Sunday, February 1, 2009

Kilroy Café #29: "Theory meets Reality"

Here is the latest Kilroy philosophy essay, released today. You can print it out on a single page via the pdf file, or you can read the full text below. Also see my other Kilroy Café newsletters.

Theory meets Reality and...
Reality always wins.


Reality is big, really big. Just when you think you have it all worked out, reality throws you a curveball that says, "You don't know nuthin', buddy!"

Reality is so big that there's no way us puny little humans can grasp it all at once. There's just too much data for our tiny skulls to hold. Instead, we come up with simplified theories about reality that each try to capture some aspect of it; then we behave as though those theories were true.

Liberalism is a theory. So is conservatism. Love is a theory—a wonderfully messy speculation on what someone else may or may not feel. All religions are theories, unless you happen to be the Supreme Being Himself. Gravity is a theory—and a damn fine one I might add! It's the theory that keeps you from walking off cliffs thinking you can fly.

All theories are just that—theories. They are simplistic models of reality that try to capture a tiny slice of it for a particular purpose. No theory is good forever. There will always come a point in its life when it is going to mislead you.

It is okay to follow a certain theory for now, if it is the best one you currently have access to, but it's a mistake to think this theory will always be the best, because that's when reality sneaks up and bites you.

There is an element of faith in every theory—some key assumption that we don't really understand but that we believe will always be there because it has always been there in the past. Take gravity—a damn fine theory, as I said. "What goes up, must come down," is going to save your butt on any number of occasions. But no one really knows where gravity comes from, and therein lies the sort of loophole that reality is eventually going to use to make a fool of you.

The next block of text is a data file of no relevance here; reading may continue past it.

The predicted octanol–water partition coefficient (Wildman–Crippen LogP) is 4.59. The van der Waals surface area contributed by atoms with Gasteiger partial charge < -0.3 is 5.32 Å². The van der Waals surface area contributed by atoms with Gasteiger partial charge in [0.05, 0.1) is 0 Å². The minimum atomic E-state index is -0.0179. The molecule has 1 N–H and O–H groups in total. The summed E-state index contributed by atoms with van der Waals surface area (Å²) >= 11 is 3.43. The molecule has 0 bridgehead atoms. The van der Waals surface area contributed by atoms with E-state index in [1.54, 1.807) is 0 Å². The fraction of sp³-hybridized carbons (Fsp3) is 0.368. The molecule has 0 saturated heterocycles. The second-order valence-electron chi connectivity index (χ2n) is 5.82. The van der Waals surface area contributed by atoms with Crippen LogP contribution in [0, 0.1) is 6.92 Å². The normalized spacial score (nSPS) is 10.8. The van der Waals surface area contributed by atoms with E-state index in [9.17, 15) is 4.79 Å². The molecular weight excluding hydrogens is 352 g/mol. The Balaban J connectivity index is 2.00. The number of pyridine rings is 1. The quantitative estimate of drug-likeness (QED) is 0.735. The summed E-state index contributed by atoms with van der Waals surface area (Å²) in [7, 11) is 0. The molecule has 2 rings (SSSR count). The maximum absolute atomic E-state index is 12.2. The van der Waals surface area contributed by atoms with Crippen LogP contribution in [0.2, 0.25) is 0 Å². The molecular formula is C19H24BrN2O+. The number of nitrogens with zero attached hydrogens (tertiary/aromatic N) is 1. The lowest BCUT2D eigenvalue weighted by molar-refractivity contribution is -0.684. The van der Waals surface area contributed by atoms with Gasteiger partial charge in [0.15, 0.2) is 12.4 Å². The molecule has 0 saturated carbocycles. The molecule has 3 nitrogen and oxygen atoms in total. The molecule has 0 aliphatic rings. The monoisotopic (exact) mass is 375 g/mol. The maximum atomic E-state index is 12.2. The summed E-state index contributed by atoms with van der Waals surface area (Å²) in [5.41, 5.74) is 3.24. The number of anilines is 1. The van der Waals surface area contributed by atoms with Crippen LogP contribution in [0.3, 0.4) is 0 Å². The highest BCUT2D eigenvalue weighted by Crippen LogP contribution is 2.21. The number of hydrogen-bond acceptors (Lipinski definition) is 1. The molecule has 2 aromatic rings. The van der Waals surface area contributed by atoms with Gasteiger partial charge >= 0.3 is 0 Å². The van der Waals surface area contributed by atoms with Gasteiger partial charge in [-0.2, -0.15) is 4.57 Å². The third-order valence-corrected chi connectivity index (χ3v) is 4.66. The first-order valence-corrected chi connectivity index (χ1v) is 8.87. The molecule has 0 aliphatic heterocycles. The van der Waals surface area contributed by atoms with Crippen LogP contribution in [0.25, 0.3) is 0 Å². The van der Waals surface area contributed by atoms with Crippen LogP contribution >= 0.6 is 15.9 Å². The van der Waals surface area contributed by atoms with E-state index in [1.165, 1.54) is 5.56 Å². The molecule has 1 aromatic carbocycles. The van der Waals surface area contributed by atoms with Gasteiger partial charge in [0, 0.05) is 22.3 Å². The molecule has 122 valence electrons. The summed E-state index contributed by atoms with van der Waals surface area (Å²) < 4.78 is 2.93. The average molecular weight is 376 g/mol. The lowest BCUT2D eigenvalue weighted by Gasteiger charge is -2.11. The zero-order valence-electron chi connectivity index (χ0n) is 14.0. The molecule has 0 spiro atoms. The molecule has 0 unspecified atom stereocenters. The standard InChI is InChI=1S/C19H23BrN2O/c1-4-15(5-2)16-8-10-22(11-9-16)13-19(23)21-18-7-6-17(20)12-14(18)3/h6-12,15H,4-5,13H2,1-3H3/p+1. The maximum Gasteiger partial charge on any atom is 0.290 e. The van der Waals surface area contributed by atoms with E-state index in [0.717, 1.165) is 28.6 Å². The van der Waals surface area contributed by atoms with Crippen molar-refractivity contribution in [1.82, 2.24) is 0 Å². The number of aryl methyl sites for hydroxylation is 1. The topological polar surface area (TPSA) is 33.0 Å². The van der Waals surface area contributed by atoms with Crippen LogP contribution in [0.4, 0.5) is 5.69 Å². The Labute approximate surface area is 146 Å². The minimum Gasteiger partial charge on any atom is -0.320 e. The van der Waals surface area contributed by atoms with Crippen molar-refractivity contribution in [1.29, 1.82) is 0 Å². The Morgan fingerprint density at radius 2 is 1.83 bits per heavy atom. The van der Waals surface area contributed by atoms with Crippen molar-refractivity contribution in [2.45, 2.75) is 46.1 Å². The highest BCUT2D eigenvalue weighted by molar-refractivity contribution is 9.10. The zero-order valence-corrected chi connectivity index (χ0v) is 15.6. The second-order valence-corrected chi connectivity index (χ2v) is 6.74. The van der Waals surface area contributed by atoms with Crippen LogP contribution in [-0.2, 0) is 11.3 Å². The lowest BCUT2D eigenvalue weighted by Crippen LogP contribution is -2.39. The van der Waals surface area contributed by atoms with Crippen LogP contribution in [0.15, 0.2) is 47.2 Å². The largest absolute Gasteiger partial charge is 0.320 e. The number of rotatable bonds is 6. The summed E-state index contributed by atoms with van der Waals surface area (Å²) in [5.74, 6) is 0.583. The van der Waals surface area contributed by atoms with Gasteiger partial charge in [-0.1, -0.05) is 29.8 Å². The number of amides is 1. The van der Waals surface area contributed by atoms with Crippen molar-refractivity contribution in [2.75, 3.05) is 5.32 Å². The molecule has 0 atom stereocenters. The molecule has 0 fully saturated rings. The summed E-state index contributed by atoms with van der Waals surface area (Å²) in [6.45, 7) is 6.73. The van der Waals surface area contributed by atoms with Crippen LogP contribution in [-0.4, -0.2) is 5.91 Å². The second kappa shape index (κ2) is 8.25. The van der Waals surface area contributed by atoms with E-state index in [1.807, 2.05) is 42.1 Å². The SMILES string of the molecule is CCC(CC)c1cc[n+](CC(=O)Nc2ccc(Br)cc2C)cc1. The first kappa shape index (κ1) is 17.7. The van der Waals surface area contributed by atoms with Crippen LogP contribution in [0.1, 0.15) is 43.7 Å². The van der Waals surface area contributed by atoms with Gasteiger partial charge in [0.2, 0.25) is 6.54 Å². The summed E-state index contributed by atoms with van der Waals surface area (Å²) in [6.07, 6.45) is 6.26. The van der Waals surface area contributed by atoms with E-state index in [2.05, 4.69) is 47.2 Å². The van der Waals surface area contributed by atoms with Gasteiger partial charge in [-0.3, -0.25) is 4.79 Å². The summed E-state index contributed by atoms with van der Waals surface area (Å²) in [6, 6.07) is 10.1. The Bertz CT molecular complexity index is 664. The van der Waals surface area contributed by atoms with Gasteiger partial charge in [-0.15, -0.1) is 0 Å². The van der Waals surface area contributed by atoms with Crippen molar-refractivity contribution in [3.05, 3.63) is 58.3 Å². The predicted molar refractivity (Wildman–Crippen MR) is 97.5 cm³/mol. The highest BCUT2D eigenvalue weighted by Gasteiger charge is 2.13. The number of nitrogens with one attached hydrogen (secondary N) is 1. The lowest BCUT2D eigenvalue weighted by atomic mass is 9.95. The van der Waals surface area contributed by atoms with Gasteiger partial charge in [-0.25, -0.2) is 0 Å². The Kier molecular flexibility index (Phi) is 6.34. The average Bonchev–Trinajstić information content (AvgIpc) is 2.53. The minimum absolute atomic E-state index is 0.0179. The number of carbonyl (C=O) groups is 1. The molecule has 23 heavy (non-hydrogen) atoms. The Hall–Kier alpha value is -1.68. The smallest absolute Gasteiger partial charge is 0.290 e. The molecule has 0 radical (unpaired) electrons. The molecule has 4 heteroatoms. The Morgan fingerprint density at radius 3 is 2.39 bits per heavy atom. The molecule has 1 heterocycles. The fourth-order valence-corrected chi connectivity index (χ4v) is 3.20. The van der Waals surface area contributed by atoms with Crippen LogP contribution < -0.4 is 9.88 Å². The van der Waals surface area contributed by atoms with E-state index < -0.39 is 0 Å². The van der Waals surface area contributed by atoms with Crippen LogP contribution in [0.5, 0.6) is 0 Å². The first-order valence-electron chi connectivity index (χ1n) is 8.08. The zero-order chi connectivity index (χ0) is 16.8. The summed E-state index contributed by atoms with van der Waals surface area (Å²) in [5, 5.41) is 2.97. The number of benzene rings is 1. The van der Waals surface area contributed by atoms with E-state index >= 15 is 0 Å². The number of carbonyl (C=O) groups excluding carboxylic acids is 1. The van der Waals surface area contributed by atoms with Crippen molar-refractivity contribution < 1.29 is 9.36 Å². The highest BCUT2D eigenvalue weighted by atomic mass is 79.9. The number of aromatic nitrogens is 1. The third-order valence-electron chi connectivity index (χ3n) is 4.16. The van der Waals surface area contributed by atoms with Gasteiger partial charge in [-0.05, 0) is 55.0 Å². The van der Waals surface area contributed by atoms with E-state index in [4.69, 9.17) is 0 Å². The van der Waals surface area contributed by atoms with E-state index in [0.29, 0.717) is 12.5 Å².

Newton expanded our theory of gravity, and Einstein came up with a new theory of physics that frames gravity in a whole different way, but it's funny how each new theory ends up raising more questions than answers. There seems to be no endpoint to the investigation, no place where we can say we've obtained perfect knowledge.

Which is all to say, "Have some humility, man!" Whatever your theory about reality may be, you've got to understand it's a stop-gap measure, a thumbnail sketch. Reality is way big, and you shouldn't go around claiming you're God and have it all figured out.

People do that all the time. They think they've come up with the perfect theory, so they commit to it always being true by signing various kinds of long-term contracts based on that theory.

How about this one: "Real estate is the only investment that always appreciates, never depreciates." How many people have been suckered by that theory and are now paying for it?

A theory might be good enough for now, but over time every theory is going to start diverging from reality. And I mean EVERY theory. It's not that the theory necessarily becomes ineffective within the framework it was designed for, but over time the whole framework tends to shift. The underlying assumptions about life that you built your original models upon are bound to change. That's called "growth."

What do most people do when their theory starts conflicting with the hard evidence of reality? If they have already committed themselves to their theory, to the point where changing it would be unbearably painful, they're going to start fudging reality instead.

In other words, when evidence starts leaking in that your investments might be misguided, it seems a lot easier to kill the messenger than to revise the theory. Over the course of their lives, people fudge reality, and fudge it some more, and as they do their universe becomes smaller and smaller, because looking outward just reveals more disturbing evidence. Personal growth slows to a crawl.

If you stop listening to reality, one of two things is going to eventually happen: (1) You will die before reality catches up with you, or (2) reality will get the last laugh by calling in a catastrophe to even the score.

THEN you'll revise your theory!

—G .C.

©2009, Glenn Campbell, PO Box 30303, Las Vegas, NV 89173. See my other philosophy newsletters at
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